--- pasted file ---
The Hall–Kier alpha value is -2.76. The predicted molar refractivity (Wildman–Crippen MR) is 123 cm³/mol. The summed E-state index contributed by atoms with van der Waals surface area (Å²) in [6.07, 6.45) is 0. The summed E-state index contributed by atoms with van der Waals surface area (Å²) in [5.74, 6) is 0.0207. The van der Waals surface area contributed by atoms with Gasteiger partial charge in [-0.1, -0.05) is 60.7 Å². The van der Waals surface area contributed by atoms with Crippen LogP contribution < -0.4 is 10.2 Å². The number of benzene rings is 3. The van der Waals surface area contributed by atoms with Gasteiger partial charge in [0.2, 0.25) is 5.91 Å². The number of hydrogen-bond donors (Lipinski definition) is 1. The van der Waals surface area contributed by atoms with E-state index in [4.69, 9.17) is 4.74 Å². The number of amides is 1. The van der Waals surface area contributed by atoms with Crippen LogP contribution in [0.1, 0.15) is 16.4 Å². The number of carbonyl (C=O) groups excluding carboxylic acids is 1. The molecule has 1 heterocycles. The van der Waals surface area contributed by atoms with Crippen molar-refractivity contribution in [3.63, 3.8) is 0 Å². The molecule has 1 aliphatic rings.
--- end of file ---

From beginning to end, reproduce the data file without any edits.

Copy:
The Hall–Kier alpha value is -2.76. The predicted molar refractivity (Wildman–Crippen MR) is 123 cm³/mol. The summed E-state index contributed by atoms with van der Waals surface area (Å²) in [6.07, 6.45) is 0. The summed E-state index contributed by atoms with van der Waals surface area (Å²) in [5.74, 6) is 0.0207. The van der Waals surface area contributed by atoms with Gasteiger partial charge in [-0.1, -0.05) is 60.7 Å². The van der Waals surface area contributed by atoms with Crippen LogP contribution < -0.4 is 10.2 Å². The number of benzene rings is 3. The van der Waals surface area contributed by atoms with Gasteiger partial charge in [0.2, 0.25) is 5.91 Å². The number of hydrogen-bond donors (Lipinski definition) is 1. The van der Waals surface area contributed by atoms with E-state index in [4.69, 9.17) is 4.74 Å². The number of amides is 1. The van der Waals surface area contributed by atoms with Crippen LogP contribution in [0.1, 0.15) is 16.4 Å². The number of carbonyl (C=O) groups excluding carboxylic acids is 1. The molecule has 1 heterocycles. The van der Waals surface area contributed by atoms with Crippen molar-refractivity contribution in [3.63, 3.8) is 0 Å². The molecule has 1 aliphatic rings.